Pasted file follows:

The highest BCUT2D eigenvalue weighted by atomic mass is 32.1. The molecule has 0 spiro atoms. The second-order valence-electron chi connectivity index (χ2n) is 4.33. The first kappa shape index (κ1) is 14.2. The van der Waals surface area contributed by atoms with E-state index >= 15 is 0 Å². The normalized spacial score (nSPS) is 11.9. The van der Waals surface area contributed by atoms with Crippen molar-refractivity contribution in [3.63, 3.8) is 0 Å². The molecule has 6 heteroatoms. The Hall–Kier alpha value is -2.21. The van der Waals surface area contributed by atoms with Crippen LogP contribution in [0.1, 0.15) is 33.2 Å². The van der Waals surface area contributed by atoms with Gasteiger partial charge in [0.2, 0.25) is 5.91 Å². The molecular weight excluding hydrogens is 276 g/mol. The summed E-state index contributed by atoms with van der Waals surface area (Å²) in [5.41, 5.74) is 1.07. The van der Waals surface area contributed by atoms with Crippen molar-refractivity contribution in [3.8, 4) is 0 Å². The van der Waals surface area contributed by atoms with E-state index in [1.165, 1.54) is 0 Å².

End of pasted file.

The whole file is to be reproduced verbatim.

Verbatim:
The highest BCUT2D eigenvalue weighted by atomic mass is 32.1. The molecule has 0 spiro atoms. The second-order valence-electron chi connectivity index (χ2n) is 4.33. The first kappa shape index (κ1) is 14.2. The van der Waals surface area contributed by atoms with E-state index >= 15 is 0 Å². The normalized spacial score (nSPS) is 11.9. The van der Waals surface area contributed by atoms with Crippen molar-refractivity contribution in [3.63, 3.8) is 0 Å². The molecule has 6 heteroatoms. The Hall–Kier alpha value is -2.21. The van der Waals surface area contributed by atoms with Crippen LogP contribution in [0.1, 0.15) is 33.2 Å². The van der Waals surface area contributed by atoms with Gasteiger partial charge in [0.2, 0.25) is 5.91 Å². The molecular weight excluding hydrogens is 276 g/mol. The summed E-state index contributed by atoms with van der Waals surface area (Å²) in [5.41, 5.74) is 1.07. The van der Waals surface area contributed by atoms with Crippen molar-refractivity contribution in [3.8, 4) is 0 Å². The van der Waals surface area contributed by atoms with E-state index in [1.165, 1.54) is 0 Å².